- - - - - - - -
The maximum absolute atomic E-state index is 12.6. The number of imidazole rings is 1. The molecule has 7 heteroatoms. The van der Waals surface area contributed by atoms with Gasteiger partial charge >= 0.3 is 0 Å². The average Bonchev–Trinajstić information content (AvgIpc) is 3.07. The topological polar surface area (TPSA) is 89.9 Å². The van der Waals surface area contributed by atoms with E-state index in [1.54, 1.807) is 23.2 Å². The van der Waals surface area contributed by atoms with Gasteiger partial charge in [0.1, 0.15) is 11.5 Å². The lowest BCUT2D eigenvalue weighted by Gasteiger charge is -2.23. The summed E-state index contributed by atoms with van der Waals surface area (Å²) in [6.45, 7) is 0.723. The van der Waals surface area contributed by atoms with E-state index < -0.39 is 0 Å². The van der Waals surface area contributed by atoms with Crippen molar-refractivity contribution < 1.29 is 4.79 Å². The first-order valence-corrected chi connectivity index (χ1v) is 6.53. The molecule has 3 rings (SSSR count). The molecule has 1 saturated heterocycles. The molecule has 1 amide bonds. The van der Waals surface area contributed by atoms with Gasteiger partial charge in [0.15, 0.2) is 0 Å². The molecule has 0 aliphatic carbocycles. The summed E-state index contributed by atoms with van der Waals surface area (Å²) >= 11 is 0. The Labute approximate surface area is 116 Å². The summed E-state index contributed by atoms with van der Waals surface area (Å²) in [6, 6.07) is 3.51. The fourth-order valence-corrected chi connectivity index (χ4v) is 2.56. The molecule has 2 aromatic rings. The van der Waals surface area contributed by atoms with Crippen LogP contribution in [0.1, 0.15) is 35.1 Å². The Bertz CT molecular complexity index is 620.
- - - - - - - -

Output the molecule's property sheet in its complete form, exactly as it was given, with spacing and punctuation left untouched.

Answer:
The maximum absolute atomic E-state index is 12.6. The number of imidazole rings is 1. The molecule has 7 heteroatoms. The van der Waals surface area contributed by atoms with Gasteiger partial charge >= 0.3 is 0 Å². The average Bonchev–Trinajstić information content (AvgIpc) is 3.07. The topological polar surface area (TPSA) is 89.9 Å². The van der Waals surface area contributed by atoms with E-state index in [1.54, 1.807) is 23.2 Å². The van der Waals surface area contributed by atoms with Gasteiger partial charge in [0.1, 0.15) is 11.5 Å². The lowest BCUT2D eigenvalue weighted by Gasteiger charge is -2.23. The summed E-state index contributed by atoms with van der Waals surface area (Å²) in [6.45, 7) is 0.723. The van der Waals surface area contributed by atoms with E-state index < -0.39 is 0 Å². The van der Waals surface area contributed by atoms with Crippen molar-refractivity contribution < 1.29 is 4.79 Å². The first-order valence-corrected chi connectivity index (χ1v) is 6.53. The molecule has 3 rings (SSSR count). The molecule has 1 saturated heterocycles. The molecule has 1 amide bonds. The van der Waals surface area contributed by atoms with Gasteiger partial charge in [0.15, 0.2) is 0 Å². The molecule has 0 aliphatic carbocycles. The summed E-state index contributed by atoms with van der Waals surface area (Å²) >= 11 is 0. The Labute approximate surface area is 116 Å². The summed E-state index contributed by atoms with van der Waals surface area (Å²) in [6, 6.07) is 3.51. The fourth-order valence-corrected chi connectivity index (χ4v) is 2.56. The molecule has 2 aromatic rings. The van der Waals surface area contributed by atoms with Crippen LogP contribution in [0.1, 0.15) is 35.1 Å². The Bertz CT molecular complexity index is 620.